Market-Based in Practice, Not Just Theory
One of the driving forces in today’s health system is the goal of promoting and maintaining a competitive market for patients. In a “market-based” health system, consumers see the direct benefit of labs competing on quality, cost and services available – rather than an arbitrary, one-size-fits-all approach that fails to achieve any of these goals. In fact, that was one of the prevailing incentives in passing the Protecting Access to Medicare Act (PAMA) which ended the year-over-year uncertainty and disruptions to seniors’ access to critical Medicare services, including laboratory tests and diagnostics.
Which is why clinical laboratories are urging the Administration to reverse a misguided reimbursement system for lifesaving diagnostics and clinical tests that is far from a market-based model. While Health and Human Services (HHS) Secretary Alex Azar will focus this week on the importance on market-based approaches to patient care, the Administration can put its rhetoric into reality by advancing the right type of policy changes that will improve seniors’ care.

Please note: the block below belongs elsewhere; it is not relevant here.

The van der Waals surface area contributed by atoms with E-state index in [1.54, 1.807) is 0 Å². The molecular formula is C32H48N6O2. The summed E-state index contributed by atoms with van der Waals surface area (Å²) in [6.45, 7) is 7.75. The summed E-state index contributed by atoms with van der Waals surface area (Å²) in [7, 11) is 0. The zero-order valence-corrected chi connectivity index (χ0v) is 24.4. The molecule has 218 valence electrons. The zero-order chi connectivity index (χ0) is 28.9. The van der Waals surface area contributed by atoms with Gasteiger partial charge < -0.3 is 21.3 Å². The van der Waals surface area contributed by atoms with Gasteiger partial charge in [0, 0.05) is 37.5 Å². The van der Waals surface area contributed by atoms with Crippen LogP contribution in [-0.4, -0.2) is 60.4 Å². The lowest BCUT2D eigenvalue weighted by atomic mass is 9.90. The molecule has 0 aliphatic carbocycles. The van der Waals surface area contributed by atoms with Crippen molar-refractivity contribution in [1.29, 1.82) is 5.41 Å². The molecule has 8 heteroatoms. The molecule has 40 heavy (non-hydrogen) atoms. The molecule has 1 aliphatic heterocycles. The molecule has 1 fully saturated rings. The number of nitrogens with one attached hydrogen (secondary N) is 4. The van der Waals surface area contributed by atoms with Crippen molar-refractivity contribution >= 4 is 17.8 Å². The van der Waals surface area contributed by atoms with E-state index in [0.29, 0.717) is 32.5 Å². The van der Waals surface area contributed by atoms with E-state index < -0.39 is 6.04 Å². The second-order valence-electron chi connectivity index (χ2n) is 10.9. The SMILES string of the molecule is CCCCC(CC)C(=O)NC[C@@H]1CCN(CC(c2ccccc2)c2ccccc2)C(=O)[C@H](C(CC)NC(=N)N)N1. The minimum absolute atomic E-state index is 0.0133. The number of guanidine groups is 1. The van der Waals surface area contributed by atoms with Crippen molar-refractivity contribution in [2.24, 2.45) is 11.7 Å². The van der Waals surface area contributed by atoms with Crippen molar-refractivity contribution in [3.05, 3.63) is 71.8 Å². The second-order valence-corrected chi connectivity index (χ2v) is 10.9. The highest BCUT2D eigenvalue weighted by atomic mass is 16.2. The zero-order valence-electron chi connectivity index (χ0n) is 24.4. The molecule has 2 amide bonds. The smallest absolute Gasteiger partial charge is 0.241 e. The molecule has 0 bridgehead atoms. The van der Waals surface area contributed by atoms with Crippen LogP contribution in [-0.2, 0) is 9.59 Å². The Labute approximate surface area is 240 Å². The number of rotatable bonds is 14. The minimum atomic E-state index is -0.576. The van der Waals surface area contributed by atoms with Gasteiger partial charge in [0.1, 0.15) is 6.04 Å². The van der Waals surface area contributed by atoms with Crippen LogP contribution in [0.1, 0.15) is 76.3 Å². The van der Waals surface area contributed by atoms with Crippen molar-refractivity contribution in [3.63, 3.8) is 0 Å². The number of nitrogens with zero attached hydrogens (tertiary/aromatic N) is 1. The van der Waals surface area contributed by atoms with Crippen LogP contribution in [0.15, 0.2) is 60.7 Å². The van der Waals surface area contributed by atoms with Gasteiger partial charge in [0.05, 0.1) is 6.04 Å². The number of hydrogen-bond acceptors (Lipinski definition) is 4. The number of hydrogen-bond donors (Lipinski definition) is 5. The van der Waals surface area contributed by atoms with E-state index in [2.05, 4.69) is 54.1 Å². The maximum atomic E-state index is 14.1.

Currently, millions of seniors are facing roughly $670 million in cuts to their Medicare lab benefits and services – and more cuts are on the way over the next two years. The cuts are a direct result of HHS’ flawed, backwards approach to implementing PAMA. While Congress directed the Department to collect data on private market payment from a broad range of labs, the Department of Health and Human Services (HHS) cherry-picked data from less than 1 percent of labs across the country to determine rates for the new Medicare Clinical Laboratory Fee Schedule (CFLS).
By ignoring reimbursement data from more than 99 percent of labs, HHS is following a CFLS that completely fails to reflect the full clinical laboratory market, leading to extreme cuts to vital lab services and jeopardized care for the most vulnerable Medicare beneficiaries. A recent report from National Independent Laboratory Association (NILA) found that these cuts are leading to widespread reductions in laboratory services, including house-calls to homebound seniors and 24-hour emergency STAT testing, and access to labs in rural communities.
ACLA recently filed a lawsuit against HHS against this flawed approach that harms and jeopardizes patients. When Secretary Azar touts the benefits of a market-based approach to care, he can put his words into action by preventing the cuts to seniors’ lifesaving lab services.